Hymns Modern and Ancient – A Review

Originally posted on The Reformed Reader:

Hymns: Modern and AncientHymns Modern & Ancient is a 2011 publication that contains 133 various hymns meant for congregational singing.  This hymnal is a resource for those who want a supplement to an existing hymnal.  Much of the work for this book was done by Fred Coleman, a Baptist pastor, and his wife Ruth.  The songs in this hymnal are meant to be singable and biblical.  There is a regular hardcover version and a spiral bound version for pianists.

Many of the hymns in this book are familiar, including “Alas and Did My Savior Bleed,” “Beneath the Cross,” “Jerusalem the Golden,” “Just As I Am,” and so forth.  Some of the older hymns have newer tunes, which some people may not appreciate.  There are also quite a few new hymns, including the popular, “In Christ Alone” and “How Deep the Father’s Love for Us.”  A quick look at the index shows that the…

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Not My Review: World Without End – the Global Empire of Philip II, by Hugh Thomas

The link below is to a book review of ‘World Without End – the Global Empire of Philip II,’ by Hugh Thomas.

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Not My Review: The Kite Runner, by Khaled Hosseini

The link below is to a book review of ‘The Kite Runner,’ by Khaled Hosseini.

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Too Many Books?

The links below are to articles concerning an over-abundance of books – or maybe not?

For more visit:
- http://the-toast.net/2014/07/23/on-book-hoarding/
- http://www.psychologytoday.com/blog/dirty-secret/201103/no-you-are-not-book-hoarder

How To Save Books

Originally posted on TechCrunch:

It was the best of times, it was the worst of times, it was a time of triumph, it was a time of disaster, it was the publishing industry in 2014, just after mighty Amazon fired a new salvo in its war ontraditional publishing by announcing its $10/month Kindle Unlimited book subscription service. At first glance this might have seemed useless and ridiculous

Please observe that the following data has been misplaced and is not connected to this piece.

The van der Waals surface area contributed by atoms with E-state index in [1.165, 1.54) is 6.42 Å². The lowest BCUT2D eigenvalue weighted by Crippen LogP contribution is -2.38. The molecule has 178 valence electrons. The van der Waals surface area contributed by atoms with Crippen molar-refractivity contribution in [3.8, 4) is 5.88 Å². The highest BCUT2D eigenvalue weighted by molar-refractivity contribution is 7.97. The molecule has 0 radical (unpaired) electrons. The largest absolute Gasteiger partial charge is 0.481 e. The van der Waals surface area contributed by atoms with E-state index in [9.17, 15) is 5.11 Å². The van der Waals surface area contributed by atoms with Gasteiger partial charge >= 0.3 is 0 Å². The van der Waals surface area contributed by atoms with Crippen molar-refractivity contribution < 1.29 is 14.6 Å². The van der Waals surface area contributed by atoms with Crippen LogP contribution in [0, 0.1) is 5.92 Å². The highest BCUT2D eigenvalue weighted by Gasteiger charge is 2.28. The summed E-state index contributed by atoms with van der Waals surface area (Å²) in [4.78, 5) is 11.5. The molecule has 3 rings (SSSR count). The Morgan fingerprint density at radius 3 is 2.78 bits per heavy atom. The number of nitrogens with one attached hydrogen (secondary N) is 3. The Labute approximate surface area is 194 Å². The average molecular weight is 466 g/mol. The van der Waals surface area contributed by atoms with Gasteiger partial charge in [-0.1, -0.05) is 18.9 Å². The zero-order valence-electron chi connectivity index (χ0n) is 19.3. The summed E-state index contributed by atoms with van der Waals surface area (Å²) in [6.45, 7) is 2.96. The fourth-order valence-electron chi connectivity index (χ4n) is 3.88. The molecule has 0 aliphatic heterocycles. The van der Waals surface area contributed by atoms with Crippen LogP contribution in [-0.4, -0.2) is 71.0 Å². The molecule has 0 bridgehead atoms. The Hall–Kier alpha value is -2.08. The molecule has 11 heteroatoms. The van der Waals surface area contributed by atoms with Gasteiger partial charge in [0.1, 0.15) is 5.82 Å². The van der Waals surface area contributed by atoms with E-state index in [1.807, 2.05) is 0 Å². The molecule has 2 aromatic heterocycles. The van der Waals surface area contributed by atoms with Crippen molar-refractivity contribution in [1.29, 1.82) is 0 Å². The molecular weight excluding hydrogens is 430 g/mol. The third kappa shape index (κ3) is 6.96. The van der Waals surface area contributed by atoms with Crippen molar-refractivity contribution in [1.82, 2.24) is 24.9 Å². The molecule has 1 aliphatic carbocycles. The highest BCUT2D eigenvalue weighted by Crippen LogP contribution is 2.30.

…given the absence of any books from the “Big Five” publishers. But, according to Author Earnings,

self-published authors now account for 31% of total daily [Amazon] ebook sales regardless of genre … self-published authors…

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Not My Review: Egghead, by Bo Burnham

The link below is to a book review of ‘Egghead, by Bo Burnham.

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Not My Review: The Age of Innocence, by Edith Wharton (1920)

The link below is to a book review of ‘The Age of Innocence,’ by Edith Wharton.

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Everything Book Lovers Need to Know About Amazon vs. Hachette

Originally posted on Flavorwire:

Earlier this week, Amazon unveiled its latest tactic in the mega-company’s battle with Hachette, a dispute that’s become as much about PR as profit margins: transparency. A brief “update” outlines exactly how much of the proceeds from e-books Amazon wants (30 percent) and how much Amazon wants to charge for those e-books ($9.99). There are also Economics 101 buzzwords like “price-elastic” and internal numbers that claim lower e-book prices actually result in higher revenue for everyone. There is, of course, another side to this story — and a months-long dispute that won’t end because Amazon named names. Here’s the rundown on what the average book buyer needs to know.

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On the Books: Lost Dr. Seuss stories to be published as picture book

Originally posted on Shelf Life:

[ew_image url="http://img2.timeinc.net/ew/i/2014/07/31/horton-and-the-kwuggerbug_612x380.jpg" credit="" align="left"]

Theodor Geisel’s golden years were the 1950s, when he published Horton Hears a Who! (1955), The Cat in the Hat (1957), and How the Grinch Stole Christmas (1957), as well as the screenplay for The 5,000 Fingers of Dr. T. He also published a few short stories in Redbook magazine. Random House is now publishing Horton and the Kwuggerbug and More Lost Stories, a collection of stories from the Redbook days, adding illustrations, and releasing it as a picture book in September. [The Guardian]

Before his untimely death last year, Pulitzer-Prize winning novelist Oscar Hijuelos was working on a novel more ambitious than anything else he wrote: It’s a 859-page historical novel about Mark Twain and Henry Morton Stanley, the famous explorer who found missionary Robert Livingstone in central Africa. He finished the manuscript before he died, and now Hijuelos’ widow is pursuing publication. The novel,

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